Significant Inlet Dredging Work Scheduled

OCEAN CITY — The Army Corps of Engineers hopper dredge Currituck is expected to arrive in Ocean City next week for a scheduled routine dredging project around the Inlet.

Three or four times a year, the Army Corps of Engineers-Baltimore District sends the Currituck, or its sister ship Murden, to Ocean City to conduct routine dredging in and around the Inlet. The Currituck, based at the Army Corps’ Wilmington, N.C. district, is scheduled to arrive in Ocean City late next week and begin dredging operations on or about March 1, depending on weather and other variables.

The plan is for the Currituck to spend five days specifically dredging known trouble spots in the Inlet. The Inlet and other channels in and around the commercial harbor naturally fill in and are in constant need of maintenance dredging, but the problem has become more acute in recent years to the point the Inlet is often impassable and unnavigable for larger vessels on even the highest of tides.

The Currituck will spend the balance of its time in Ocean City, or about 25 days, on the continued Assateague bypass project, which removes material in and around the navigation channel with an emphasis on the ebb and flood shoals that traditionally trap sand moving southward toward Assateague. Dredged material is placed south of the inlet, just offshore of Assateague Island where it counteracts erosion.

The Currituck and its sister ship Murden arrive in Ocean City a couple of times each year to perform routine dredging projects and occasionally emergency repairs after storms. The dredge hoppers perform similar work at navigation channels all over the region and are much in demand, which makes a visit to Ocean City an important one, according to Army Corps of Engineers Corporate Communications Manager Chris Gardner.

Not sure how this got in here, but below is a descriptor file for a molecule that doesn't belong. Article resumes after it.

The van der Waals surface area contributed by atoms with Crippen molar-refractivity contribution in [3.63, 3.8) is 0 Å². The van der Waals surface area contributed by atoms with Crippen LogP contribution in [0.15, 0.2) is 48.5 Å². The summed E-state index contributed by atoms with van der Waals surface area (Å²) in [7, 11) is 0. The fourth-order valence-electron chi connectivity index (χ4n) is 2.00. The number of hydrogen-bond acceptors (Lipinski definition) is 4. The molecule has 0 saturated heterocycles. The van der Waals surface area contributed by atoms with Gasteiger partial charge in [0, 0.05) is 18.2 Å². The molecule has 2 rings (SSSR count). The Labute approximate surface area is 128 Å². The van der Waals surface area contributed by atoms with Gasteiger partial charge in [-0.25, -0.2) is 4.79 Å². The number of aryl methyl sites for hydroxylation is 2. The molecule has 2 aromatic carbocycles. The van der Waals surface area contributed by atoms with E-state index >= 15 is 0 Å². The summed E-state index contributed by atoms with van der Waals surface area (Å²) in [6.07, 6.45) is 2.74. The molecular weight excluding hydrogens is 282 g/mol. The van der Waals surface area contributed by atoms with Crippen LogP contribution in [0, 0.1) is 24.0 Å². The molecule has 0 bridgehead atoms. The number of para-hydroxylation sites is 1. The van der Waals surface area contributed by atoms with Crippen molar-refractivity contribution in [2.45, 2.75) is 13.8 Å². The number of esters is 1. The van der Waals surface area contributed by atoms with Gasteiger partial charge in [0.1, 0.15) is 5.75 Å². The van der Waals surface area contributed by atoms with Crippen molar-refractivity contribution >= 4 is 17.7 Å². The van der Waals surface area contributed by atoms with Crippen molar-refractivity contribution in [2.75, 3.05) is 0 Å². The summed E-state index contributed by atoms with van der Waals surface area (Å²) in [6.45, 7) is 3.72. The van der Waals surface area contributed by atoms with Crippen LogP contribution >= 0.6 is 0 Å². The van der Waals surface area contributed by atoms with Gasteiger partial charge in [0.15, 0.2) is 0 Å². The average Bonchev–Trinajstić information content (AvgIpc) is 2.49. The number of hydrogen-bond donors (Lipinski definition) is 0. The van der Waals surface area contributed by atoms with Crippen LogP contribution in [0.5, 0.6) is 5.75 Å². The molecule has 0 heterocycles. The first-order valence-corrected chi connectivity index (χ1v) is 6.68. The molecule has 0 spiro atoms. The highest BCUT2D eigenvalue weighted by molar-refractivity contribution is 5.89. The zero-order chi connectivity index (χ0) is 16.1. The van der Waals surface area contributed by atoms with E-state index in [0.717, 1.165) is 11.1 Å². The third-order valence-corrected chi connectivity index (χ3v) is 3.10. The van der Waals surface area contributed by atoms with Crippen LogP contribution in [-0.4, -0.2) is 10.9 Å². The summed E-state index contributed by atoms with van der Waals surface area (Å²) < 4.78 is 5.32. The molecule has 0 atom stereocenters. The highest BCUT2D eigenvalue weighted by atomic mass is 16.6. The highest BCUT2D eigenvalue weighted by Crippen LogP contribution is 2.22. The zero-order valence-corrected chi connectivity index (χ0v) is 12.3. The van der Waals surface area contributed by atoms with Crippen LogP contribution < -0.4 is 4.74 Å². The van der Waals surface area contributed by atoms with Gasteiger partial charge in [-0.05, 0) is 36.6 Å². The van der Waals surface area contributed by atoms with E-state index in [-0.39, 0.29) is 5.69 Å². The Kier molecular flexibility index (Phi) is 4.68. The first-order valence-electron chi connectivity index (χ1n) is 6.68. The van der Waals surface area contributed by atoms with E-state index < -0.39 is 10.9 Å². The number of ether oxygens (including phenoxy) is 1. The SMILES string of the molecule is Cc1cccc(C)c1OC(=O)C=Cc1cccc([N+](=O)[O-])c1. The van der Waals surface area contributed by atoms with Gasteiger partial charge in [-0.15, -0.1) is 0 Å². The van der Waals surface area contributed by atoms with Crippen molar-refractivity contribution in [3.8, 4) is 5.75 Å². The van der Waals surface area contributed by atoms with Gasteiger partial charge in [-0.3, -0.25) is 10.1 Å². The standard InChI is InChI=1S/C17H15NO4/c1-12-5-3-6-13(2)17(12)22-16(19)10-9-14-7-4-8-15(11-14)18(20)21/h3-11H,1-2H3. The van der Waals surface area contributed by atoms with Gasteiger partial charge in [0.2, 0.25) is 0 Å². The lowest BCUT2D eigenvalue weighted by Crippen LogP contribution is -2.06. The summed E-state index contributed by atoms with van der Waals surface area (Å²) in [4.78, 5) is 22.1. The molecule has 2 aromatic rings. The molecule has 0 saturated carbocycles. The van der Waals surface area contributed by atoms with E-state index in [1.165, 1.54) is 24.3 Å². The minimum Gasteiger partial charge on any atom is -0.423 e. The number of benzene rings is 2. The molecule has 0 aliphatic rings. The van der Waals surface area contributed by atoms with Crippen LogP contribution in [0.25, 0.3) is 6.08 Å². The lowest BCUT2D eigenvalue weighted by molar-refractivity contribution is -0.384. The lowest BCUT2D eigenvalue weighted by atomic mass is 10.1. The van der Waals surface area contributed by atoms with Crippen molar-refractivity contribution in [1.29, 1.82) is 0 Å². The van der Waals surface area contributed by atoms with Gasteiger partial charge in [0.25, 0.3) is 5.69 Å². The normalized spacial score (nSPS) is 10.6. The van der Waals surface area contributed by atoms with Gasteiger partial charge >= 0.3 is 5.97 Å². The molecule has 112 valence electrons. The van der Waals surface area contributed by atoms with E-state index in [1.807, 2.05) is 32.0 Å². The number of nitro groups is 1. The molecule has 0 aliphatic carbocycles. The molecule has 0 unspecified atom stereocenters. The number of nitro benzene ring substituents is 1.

“We’re excited the Currituck and her crew are slated to be working in Ocean City for around a month or so in this cycle,” he said. “It should be a good opportunity to get a lot of important dredging done just in time for the spring as well.”

Congressman Andy Harris (R-Md.) also praised the Army Corps for sending the Currituck in advance of the spring and summer seasons.

“I am pleased that the Army Corps will again be conducting dredging operations in anticipation of the upcoming busy summer season,” he said. “Keeping the channels open and navigable is crucial to the economy of Ocean City and I applaud the Corps for their continued efforts.”

About The Author: Shawn Soper

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Shawn Soper has been with The Dispatch since 2000. He began as a staff writer covering various local government beats and general stories. His current positions include managing editor and sports editor. Growing up in Baltimore before moving to Ocean City full time three decades ago, Soper graduated from Loch Raven High School in 1981 and from Towson University in 1985 with degrees in mass communications with a journalism concentration and history.